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The Transdermal Delivery System of Monoamine Oxidase Inhibitors

J Clin Psychiatry 2012;73(suppl 1):25-30
10.4088/JCP.11096su1c.04

Monoamine oxidase inhibitors (MAOIs) were once widely used as effective treatments for major depressive disorder, particularly for patients with atypical or treatment-resistant depression. Today, MAOIs have largely been replaced by newer antidepressants because of concerns over potential serious side effects due to their mechanism of action. Monoamine oxidase (MAO) is an enzyme that metabolizes serotonin, norepinephrine, and dopamine, the neurotransmitters that are most associated with depression; inhibiting MAO, therefore, makes more of these neurotransmitters available for synaptic action. However, MAO also metabolizes tyramine, a trace amine found in some foods that acts as a sympathomimetic. Allowing excess tyramine to accumulate via MAO inhibition can result in hypertensive crisis due to the release of norepinephrine; therefore, patients taking an MAOI have had to follow dietary restrictions to avoid tyramine-rich foods. Hypertensive crisis may also be precipitated by using MAOIs in conjunction with other drugs that have vasoconstrictive properties, that act as sympathomimetics, or that inhibit the reuptake of norepinephrine. Serotonin syndrome is another serious adverse effect that can potentially occur when using an MAOI with another drug that inhibits the reuptake of serotonin. In this article, the mechanism of action of MAOIs is reviewed, along with that of a newer MAOI formulation that lessens the need for dietary restrictions and has a greater safety and tolerability profile than the older oral formulations.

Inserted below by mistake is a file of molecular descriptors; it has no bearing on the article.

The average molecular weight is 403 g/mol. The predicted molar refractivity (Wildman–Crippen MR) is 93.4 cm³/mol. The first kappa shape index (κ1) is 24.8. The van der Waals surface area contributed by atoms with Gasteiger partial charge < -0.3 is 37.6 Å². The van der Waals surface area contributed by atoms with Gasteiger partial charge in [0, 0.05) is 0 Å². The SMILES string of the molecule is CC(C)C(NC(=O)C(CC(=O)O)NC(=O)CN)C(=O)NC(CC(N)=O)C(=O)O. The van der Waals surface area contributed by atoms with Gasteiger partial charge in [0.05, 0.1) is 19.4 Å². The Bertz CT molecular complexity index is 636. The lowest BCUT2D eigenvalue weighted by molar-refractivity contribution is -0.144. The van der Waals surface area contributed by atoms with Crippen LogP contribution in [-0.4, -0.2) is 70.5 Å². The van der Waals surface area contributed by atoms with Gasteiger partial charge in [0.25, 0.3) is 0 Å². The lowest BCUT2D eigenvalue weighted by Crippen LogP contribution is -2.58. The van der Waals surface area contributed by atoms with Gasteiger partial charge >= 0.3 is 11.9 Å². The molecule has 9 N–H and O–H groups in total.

(J Clin Psychiatry 2012;73[suppl 1]:25–30)

From the Department of Pharmacy Practice and the Center for Clinical Research, Mercer University College of Pharmacy and Health Sciences, Atlanta, Georgia.

This article is derived from the planning teleconference series “A Fresh Look at Monoamine Oxidase Inhibitors for Depression,” which was held December 2011 through February 2012 and supported by an educational grant from Mylan Specialty L.P. (formerly known as Dey Pharma, L.P.).

Dr VanDenBerg has received grant/research support from Eli Lilly and Cognitive Research Corporation.

Corresponding author: Chad M. VanDenBerg, PharmD, BCPP, 3001 Mercer University Drive, DV-129, Atlanta, GA 30341 (Vandenberg_c@mercer.edu).